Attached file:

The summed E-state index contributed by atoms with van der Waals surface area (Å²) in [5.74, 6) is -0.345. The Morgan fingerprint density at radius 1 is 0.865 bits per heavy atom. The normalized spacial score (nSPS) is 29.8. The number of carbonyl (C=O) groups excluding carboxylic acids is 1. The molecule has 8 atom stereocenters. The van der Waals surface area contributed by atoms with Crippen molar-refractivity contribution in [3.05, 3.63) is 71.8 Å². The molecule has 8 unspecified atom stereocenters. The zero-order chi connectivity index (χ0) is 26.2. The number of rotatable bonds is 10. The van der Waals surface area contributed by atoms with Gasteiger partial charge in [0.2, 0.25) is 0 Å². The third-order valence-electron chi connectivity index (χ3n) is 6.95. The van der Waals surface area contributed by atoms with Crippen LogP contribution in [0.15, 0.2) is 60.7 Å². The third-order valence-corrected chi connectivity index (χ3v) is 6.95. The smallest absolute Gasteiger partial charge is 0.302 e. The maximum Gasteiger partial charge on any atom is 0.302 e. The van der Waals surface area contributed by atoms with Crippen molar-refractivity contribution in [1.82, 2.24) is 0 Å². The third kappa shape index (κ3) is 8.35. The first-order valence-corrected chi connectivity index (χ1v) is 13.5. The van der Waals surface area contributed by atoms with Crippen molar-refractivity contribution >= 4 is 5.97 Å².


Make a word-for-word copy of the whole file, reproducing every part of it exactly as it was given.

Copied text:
The summed E-state index contributed by atoms with van der Waals surface area (Å²) in [5.74, 6) is -0.345. The Morgan fingerprint density at radius 1 is 0.865 bits per heavy atom. The normalized spacial score (nSPS) is 29.8. The number of carbonyl (C=O) groups excluding carboxylic acids is 1. The molecule has 8 atom stereocenters. The van der Waals surface area contributed by atoms with Crippen molar-refractivity contribution in [3.05, 3.63) is 71.8 Å². The molecule has 8 unspecified atom stereocenters. The zero-order chi connectivity index (χ0) is 26.2. The number of rotatable bonds is 10. The van der Waals surface area contributed by atoms with Gasteiger partial charge in [0.2, 0.25) is 0 Å². The third-order valence-electron chi connectivity index (χ3n) is 6.95. The van der Waals surface area contributed by atoms with Crippen LogP contribution in [0.15, 0.2) is 60.7 Å². The third-order valence-corrected chi connectivity index (χ3v) is 6.95. The smallest absolute Gasteiger partial charge is 0.302 e. The maximum Gasteiger partial charge on any atom is 0.302 e. The van der Waals surface area contributed by atoms with Crippen molar-refractivity contribution in [1.82, 2.24) is 0 Å². The third kappa shape index (κ3) is 8.35. The first-order valence-corrected chi connectivity index (χ1v) is 13.5. The van der Waals surface area contributed by atoms with Crippen molar-refractivity contribution >= 4 is 5.97 Å².